Does this explain your sugar cravings? Study finds junk food physically rewires brain to subconsciously crave more
- Study measured brain activity of group given daily dessert high in fat and sugar
- Pleasure centers craved more hunk food even when they stopped eating diet
- READ MORE: We’re weight-loss experts. We’re recommending VODKA over beer
Eating food high in sugar and fat rewires the brain to subconsciously prefer junk, a study suggests.
The study by scientists in Germany and the US measured the brain activity of a group given a dessert high in fat and sugar each day for two months.
They found that the brain reactions of those given the pudding significantly increased after eight weeks – particularly activating the region responsible for motivation and reward and releasing dopamine.
The study’s authors concluded the brains learn to subconsciously prefer and crave these fatty and sugary foods – even when people stop eating them.
Eating food high in sugar and fat rewires the brain to unconsciously prefer junk snacks
The research team, from the Max Planck Institute for Metabolism Research in Cologne, western Germany, and Yale University, tested their hypothesis by selecting two groups of volunteers.
One group was given a small pudding containing high levels of fat and sugar each day for eight weeks, to be eaten alongside their normal diet.
Another control group received a daily dessert which contained the exact same amount of calories – but less fat.
The brain activity of the volunteers in both groups was measured before and during the eight-week experiment.
The study team, led by Dr Marc Tittgemeyer, observed that the brain’s responses to sugar and fat-rich foods in the group that ate the daily high-fat and sugar dessert were greatly increased after the eight weeks.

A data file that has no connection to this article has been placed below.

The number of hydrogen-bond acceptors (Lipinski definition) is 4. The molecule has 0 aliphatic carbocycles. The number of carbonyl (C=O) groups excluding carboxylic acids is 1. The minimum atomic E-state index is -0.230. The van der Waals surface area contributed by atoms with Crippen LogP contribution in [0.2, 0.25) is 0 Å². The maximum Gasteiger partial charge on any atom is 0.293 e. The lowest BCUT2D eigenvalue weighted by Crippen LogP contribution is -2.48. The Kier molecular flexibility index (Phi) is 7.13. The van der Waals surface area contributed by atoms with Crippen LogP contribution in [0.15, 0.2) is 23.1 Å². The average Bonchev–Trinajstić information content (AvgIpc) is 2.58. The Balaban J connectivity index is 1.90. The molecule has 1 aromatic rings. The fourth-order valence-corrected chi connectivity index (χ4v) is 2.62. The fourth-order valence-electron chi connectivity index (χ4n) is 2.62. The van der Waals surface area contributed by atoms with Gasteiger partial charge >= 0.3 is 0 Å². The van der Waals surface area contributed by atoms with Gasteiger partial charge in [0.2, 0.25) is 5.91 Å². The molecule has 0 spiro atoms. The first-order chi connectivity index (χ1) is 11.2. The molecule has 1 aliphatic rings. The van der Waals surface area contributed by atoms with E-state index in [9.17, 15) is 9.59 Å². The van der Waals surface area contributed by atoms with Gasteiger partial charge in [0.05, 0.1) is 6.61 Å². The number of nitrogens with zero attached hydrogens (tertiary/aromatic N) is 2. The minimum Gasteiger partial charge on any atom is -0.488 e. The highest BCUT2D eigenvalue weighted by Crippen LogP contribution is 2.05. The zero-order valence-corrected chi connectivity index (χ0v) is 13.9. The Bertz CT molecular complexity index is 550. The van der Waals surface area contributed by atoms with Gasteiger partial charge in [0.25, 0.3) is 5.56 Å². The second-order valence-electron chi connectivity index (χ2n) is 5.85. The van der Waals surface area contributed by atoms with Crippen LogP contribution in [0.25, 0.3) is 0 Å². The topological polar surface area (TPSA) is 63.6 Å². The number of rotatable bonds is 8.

This increased activity especially activated the ‘dopaminergic’ system – which releases the feel-good hormone dopamine in the region of the brain responsible for motivation and reward.
Dopamine releases give us a sense of pleasure and the motivation to do something when we’re feeling pleasure.
Every time we do something we enjoy – such as having sex, eating food we like or exercising – small amounts of dopamine are released into our brains.
However, vices such as drinking alcohol and taking recreational drugs can also cause the release of dopamine.
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Dr Tittgemeyer explained that our brains learn to prefer foods high in sugar and fat due to the cerebral activity – such as dopamine release – we experience when we eat them.
He said: ‘Our measurements of brain activity showed that the brain rewires itself through the consumption of chips and co.
‘It subconsciously learns to prefer rewarding food.
‘Through these changes in the brain, we will unconsciously always prefer the foods that contain a lot of fat and sugar.’
Sharmili Edwin Thanarajah, another lead author of the study, added: ‘Our tendency to eat high-fat and high-sugar foods – the so-called Western diet – could be innate or develop as a result of being overweight.
‘But we think that the brain learns this preference.’
During the study, the volunteers who gorged on the daily high-fat and sugar dessert didn’t gain more weight than those in the control group.
Their blood values, including blood sugar and cholesterol levels, didn’t change either.
But Dr Tittgemeyer and his team believe the preference for sugary and fatty foods in the test group will continue after the end of the study, as the brain neglects to forget it enjoys unhealthy foods.
‘New connections are made in the brain, and they don’t dissolve so quickly,’ Dr Tittgemeyers says.
‘After all, the whole point of learning is that once you learn something, you don’t forget it so quickly.’
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